Analyzing an Italian Database

For the study of Italian men, Dr Showalter and colleagues accessed data from the Regione Emilia-Romagna Italian Longitudinal Health Care Utilization Database to identify men who underwent RP for prostate cancer from 2003 to 2009.

Of the 9876 men in the cohort, 7700 were treated with RP alone and 2176 were treated with RT after RP.

As expected, RT after RP led to significantly higher rates than RP alone for gastrointestinal (1.55 vs 0.99 events/100 person-years), urinary incontinence (2.34 vs 1.24 events/100 person-years), and genitourinary (0.77 vs 0.64 events/100 person-years) adverse events.

In a statistical analysis, the timing of when men received RT was not associated with any increased risk for these events.

Analyzing the SEER–Medicare Database

In the second study, Dr Showalter and colleagues identified 523,153 men in the SEER–Medicare linked database who were diagnosed with prostate cancer from 1992 to 2007.

From this cohort, 6137 men were eligible for analysis — 4509 treated with RP alone, 894 treated with adjuvant RT after RP, and 734 treated with salvage RT at least 12 months after RP.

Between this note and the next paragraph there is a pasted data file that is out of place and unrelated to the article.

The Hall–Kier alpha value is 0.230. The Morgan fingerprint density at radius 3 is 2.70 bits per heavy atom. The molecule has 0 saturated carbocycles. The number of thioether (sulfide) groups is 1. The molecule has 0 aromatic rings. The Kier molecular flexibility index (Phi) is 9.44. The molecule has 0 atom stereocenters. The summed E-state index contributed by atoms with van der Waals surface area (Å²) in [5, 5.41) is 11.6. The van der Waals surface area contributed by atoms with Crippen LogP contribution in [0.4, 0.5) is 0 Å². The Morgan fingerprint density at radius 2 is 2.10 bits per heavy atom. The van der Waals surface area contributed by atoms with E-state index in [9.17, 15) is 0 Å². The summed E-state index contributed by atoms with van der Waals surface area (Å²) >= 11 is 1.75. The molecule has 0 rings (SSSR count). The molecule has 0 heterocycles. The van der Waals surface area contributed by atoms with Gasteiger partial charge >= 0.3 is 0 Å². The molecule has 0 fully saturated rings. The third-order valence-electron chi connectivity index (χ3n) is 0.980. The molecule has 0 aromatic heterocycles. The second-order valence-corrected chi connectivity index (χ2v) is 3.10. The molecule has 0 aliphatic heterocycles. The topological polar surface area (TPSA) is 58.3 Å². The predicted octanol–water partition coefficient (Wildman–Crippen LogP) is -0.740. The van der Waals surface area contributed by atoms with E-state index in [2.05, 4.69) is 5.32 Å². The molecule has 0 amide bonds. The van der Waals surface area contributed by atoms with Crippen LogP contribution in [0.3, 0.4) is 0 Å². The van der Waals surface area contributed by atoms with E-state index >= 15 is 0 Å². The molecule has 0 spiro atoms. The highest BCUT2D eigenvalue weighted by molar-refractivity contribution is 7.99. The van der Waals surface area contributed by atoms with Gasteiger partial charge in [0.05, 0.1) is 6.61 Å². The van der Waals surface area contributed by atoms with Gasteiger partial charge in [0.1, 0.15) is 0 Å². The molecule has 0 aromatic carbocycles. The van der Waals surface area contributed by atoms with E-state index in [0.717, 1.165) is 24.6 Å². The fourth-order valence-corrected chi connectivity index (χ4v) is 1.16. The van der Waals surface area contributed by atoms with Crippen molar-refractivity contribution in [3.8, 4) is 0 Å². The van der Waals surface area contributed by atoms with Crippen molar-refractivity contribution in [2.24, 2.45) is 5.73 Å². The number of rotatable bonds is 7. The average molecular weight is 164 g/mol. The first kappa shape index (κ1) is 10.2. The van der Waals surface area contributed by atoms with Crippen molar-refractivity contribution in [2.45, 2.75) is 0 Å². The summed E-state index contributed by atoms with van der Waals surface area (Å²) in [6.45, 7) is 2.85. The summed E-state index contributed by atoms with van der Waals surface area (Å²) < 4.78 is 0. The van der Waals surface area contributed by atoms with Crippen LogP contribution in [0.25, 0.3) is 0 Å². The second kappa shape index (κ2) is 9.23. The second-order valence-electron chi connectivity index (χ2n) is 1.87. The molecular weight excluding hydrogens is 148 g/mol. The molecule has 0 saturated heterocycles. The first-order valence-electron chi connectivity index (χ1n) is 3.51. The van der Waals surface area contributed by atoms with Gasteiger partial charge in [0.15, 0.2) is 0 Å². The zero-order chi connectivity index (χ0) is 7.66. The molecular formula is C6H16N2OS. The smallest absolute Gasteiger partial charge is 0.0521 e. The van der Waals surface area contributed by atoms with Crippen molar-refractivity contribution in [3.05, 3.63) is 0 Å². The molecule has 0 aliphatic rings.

As expected, adjuvant RT (13.87 events/100 person-years) and salvage RT (17.06 events/100 person-years) were associated with higher procedure-defined gastrointestinal event rates than RP alone (13.87 events/100 patient-years). A similar trend was seen for diagnoses-defined events. The event rate was higher for salvage RT than for adjuvant RT.

"This is probably related to the radiation doses patients received," Dr Showalter said. In their discussion, Dr Showalter and colleagues indicate that higher doses of radiation are typically used in salvage RT, and lead to better event-free survival but also to increased rates of gastrointestinal complications of grade 3 or higher. However, the actual radiation doses used were not available in the database.